How to manage employee data access
Friday, August 14, 2020
During the middle of this COVID-19 pandemic, with an increasing number of people now working remotely, securing your organization’s resources has never been more important.
Properly managing employee access to your organization’s data and resources is critical to ensuring the security of your resources. Failure to have the proper procedures or systems in place can result in potential data breaches and security risks for your organization — not to mention the associated expenses that can result from it.
During these uncertain times, the call for strict and tightened security protocols has never been greater. How can your organization manage employee access rights to ensure that you don’t fall victim to the vast number of security risks that the improper management of your resources can provide?
Below, are three immediate actions that your organization can take to begin securing your data and resources now, while efficiently managing employee access.
1: Implement an Identity and Access Management solution. An IAM system will allow you to reclaim the security of your resources by automating access privileges assignments. Access rights are granted/revoked based off a given user’s current role within the organization.
You can imagine how frequently employees will switch roles within your organization. Whether they are promoted, transferring to different departments, assigned to ad hoc projects, or leaving the organization, access changes happen. You need to correctly monitor users’ access so that they don’t accumulate “permission bloat” and become a potential security risk.
In addition to securely managing access while employees are still with the organization, you need to have the proper offboarding procedures in place so that their accounts (and access rights) are all deactivated/revoked. Failure to have a proper offboarding procedure can result in the creation of “orphan accounts.” Orphan accounts are those without an associated user, but still possess access rights within the organization. Identifying and removing orphan accounts is critical in tightening up and securing your resources.
2: Perform an access review with your IAM solution. Any traditional IAM system will provide you with the capability to extensively log employee access, making it very easy to audit and determine where the potential security risks in your organization lie.
A successful Identity Management strategy includes maintaining strong oversight over employees’ access rights. Strong auditing capabilities allows your organization to identify employees with bloated access, and take immediate action to revoke the extra access, thus ensuring that they only have the access required to do their job.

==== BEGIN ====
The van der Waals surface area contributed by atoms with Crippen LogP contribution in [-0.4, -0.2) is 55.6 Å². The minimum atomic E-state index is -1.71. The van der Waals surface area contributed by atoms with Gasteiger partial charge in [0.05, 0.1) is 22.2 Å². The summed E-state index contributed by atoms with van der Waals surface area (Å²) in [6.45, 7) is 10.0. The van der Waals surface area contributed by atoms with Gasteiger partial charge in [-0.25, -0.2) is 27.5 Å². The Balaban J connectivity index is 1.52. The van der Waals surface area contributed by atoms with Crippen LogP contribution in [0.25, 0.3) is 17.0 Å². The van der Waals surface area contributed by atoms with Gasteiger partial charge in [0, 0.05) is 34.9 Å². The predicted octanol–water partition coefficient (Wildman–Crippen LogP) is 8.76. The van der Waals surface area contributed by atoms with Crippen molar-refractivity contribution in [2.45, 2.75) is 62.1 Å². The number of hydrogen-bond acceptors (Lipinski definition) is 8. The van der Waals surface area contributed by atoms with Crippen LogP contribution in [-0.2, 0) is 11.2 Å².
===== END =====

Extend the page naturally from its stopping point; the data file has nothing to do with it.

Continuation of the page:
3: Adopt the “Principle of Least Privilege” when reconciling access rights and determining those for the future. This action is more preventative rather than reactive. The Principle of Least Privilege (PoLP) states that your employees should have only the exact access rights needed to perform their job functions — no more, no less.
By enforcing the Principle of Least Privilege, you can prevent employees’ inevitable, slow accumulation of access rights. Even if you have automated your access management processes, you’ll need to determine what collection of rights are given to various roles. With every new system or resource, you may need to revisit your automation and ensure it adheres to PoLP.
This method should not be the only action your organization takes to regain security of its resources, but can provide a strong starting point for organizations that are looking into ways to tighten up on security. The failure to follow PoLP can result in unnecessary compliance violations, and a very confusing, cluttered IT environment for your organization.
Protecting the security of your resources and data has never been more important. As many organizations currently have employees working remote, the security risks of organizational resources are already greatly increased.
It is critical to tighten up which employees have access to specific resource and being vigilant about the procedures/processes you put in place to combat bloated access/orphan accounts. These make all the difference between a secure Identity Management strategy, and one still filled with risky vulnerabilities for your organization.
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